As I stood in the shower this morning, I lathered and rinsed, filled with the promise of a positive outcome. When I looked down at the drain and saw it, my brow furrowed as I came to the conclusion it was now or never. It was up to me to be bold and brave and share my harrowing experience about something that has truly horrified me over the past few years…the increasing appearance of creepy, furry hair spiders lurking in my house.
Emotionally it’s never a pleasant experience discovering a hair spider, let alone exterminating them. When they stare at me, reality creeps in and even if I say to myself that it’ll be ok and everyone has hair spiders, I still want to run away in fear and denial. Those of us who deal with hair spiders know exactly where the little buggers start…our very own heads of our aging bodies. And the longer and thicker the hair, the bigger and scarier they get. Although, as I remember it, my huge 80’s hair didn’t seem to produce hair spiders at such an alarming rate. Maybe the industrial-strength hair spray secured them in place so they couldn’t jump ship and land on the floor. And don’t forget to be savvy about the color of hair spiders. It can change color – red, brown, grey – depending on what concoction your hair expert uses on your roots from her special bottle. Anyway, I would think those with no or very short hair and those blessed with strong follicles might not suffer from infestations of hair spiders, but without scientific research on this hypothesis that remains an assumption.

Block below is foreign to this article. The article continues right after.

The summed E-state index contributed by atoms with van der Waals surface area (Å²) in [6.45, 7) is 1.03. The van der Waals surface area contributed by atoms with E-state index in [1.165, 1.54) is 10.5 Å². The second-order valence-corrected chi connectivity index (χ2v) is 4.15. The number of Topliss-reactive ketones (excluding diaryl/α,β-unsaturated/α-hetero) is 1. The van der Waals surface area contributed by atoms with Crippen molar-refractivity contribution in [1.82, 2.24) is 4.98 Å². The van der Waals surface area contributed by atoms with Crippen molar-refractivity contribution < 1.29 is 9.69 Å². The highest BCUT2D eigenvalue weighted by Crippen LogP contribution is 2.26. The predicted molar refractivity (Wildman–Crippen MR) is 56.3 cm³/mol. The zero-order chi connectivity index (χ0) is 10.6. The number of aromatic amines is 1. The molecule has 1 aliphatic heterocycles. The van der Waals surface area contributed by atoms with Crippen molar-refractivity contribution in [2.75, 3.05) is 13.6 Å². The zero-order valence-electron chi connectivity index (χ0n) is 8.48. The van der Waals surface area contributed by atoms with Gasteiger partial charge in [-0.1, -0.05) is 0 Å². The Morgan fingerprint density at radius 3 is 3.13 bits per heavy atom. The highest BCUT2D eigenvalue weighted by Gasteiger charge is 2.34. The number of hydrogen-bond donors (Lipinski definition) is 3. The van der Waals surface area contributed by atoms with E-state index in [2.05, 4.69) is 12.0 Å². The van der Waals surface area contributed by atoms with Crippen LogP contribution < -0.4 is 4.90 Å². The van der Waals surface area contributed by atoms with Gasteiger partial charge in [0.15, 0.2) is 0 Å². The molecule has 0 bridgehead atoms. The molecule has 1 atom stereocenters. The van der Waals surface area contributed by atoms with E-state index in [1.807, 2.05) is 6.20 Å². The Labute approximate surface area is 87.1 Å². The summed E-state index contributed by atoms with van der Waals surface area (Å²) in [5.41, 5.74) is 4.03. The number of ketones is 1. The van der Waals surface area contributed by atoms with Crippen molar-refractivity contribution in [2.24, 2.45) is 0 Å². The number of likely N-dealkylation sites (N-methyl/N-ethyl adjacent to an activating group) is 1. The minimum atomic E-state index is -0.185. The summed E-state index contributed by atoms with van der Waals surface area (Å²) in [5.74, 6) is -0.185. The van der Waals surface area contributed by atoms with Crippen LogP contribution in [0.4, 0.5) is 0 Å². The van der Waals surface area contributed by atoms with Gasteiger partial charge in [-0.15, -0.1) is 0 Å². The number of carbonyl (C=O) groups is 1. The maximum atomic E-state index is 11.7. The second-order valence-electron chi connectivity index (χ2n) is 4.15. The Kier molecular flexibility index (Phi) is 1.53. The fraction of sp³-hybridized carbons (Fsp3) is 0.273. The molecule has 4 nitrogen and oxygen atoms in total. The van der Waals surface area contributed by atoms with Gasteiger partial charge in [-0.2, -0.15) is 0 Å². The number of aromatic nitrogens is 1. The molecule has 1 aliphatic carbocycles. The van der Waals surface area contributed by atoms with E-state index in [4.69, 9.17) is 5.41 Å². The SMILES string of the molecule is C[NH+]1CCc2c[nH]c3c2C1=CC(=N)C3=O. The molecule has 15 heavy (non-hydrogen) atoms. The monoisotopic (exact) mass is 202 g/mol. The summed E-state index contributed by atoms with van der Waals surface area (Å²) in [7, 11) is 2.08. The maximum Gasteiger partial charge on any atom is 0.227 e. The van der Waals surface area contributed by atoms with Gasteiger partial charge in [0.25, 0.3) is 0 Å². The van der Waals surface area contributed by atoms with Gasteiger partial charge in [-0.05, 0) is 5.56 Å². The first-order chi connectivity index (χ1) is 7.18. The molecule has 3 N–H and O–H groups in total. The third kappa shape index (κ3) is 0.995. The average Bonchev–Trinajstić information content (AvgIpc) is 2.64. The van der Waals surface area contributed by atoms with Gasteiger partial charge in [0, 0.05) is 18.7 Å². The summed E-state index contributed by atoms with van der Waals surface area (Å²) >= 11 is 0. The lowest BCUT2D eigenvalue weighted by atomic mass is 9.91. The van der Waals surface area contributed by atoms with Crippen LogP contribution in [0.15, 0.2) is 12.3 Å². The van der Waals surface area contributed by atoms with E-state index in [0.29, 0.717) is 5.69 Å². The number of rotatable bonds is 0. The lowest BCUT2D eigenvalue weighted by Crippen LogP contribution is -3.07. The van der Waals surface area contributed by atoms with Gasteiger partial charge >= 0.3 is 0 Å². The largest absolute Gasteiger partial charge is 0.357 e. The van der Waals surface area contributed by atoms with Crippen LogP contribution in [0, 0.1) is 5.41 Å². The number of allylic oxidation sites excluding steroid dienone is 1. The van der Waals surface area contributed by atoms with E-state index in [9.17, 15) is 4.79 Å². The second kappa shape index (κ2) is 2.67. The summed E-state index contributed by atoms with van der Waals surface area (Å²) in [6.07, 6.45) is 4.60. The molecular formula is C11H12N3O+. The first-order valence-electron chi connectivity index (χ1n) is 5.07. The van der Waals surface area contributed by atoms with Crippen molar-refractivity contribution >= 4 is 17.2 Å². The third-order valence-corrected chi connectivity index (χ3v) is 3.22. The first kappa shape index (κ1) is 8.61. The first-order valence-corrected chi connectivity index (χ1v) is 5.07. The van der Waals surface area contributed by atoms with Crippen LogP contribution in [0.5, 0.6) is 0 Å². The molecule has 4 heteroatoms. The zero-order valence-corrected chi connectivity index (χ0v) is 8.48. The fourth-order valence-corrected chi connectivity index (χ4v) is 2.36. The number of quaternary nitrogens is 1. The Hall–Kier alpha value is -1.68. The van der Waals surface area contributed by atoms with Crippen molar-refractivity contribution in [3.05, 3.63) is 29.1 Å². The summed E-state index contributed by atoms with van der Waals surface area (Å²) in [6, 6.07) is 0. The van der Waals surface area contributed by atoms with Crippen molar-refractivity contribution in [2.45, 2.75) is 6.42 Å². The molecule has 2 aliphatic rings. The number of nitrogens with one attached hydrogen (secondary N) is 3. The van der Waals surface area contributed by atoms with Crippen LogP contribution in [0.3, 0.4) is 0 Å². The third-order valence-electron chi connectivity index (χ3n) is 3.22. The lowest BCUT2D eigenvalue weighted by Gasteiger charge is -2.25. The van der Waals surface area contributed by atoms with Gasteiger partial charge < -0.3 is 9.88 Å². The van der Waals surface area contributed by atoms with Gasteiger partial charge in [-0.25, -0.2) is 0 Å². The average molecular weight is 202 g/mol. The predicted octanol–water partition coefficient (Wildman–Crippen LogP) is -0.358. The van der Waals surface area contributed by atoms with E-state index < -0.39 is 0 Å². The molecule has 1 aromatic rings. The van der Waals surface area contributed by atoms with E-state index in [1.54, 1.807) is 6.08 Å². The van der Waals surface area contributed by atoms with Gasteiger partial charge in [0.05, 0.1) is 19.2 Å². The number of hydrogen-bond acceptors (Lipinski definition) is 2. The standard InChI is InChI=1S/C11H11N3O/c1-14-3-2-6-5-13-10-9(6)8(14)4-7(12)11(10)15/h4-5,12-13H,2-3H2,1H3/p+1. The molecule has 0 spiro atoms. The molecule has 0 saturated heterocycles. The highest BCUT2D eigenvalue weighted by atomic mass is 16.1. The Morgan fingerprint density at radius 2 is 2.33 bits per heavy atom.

What I do know for sure is upon reaching my late 30’s the appearance of hair spiders in my home increased at an alarming rate. At first I noticed an occasional hairy culprit swirling around the shower drain or nesting in the lint tray in the dryer. I honestly paid no attention to it, thinking it was the normal amount of hair spiders all with a head of hair must tolerate in life. But, eventually washing my locks became a frightening affair, with at least one hair spider, sometimes more, lurking around the drain, staring menacingly up at me, taunting me to dispose of it. Of course my vanity would kick in and I would quickly remove it from the drain, thinking I’d handled the issue once and for. But, if I forgot to nab it for disposal, my husband would politely pull it from the drain with his big toe, distaste plastered on his face, and deposit it in the corner of the shower to live until I dealt with the brown mass against the stark white of the shower. On laundry days, after drying towels and bathroom rugs, there was always one or two inside the drum, fluffed, warm, ready to pounce. I’ll admit each time I saw one I’d let out a little scream, thinking a tarantula had somehow made its way into my washing facilities. Even now I still let a squeak escape upon discovering one but I’ve learned to just quickly grab and dispose of them as soon as possible to lessen the risk of any further personal injury.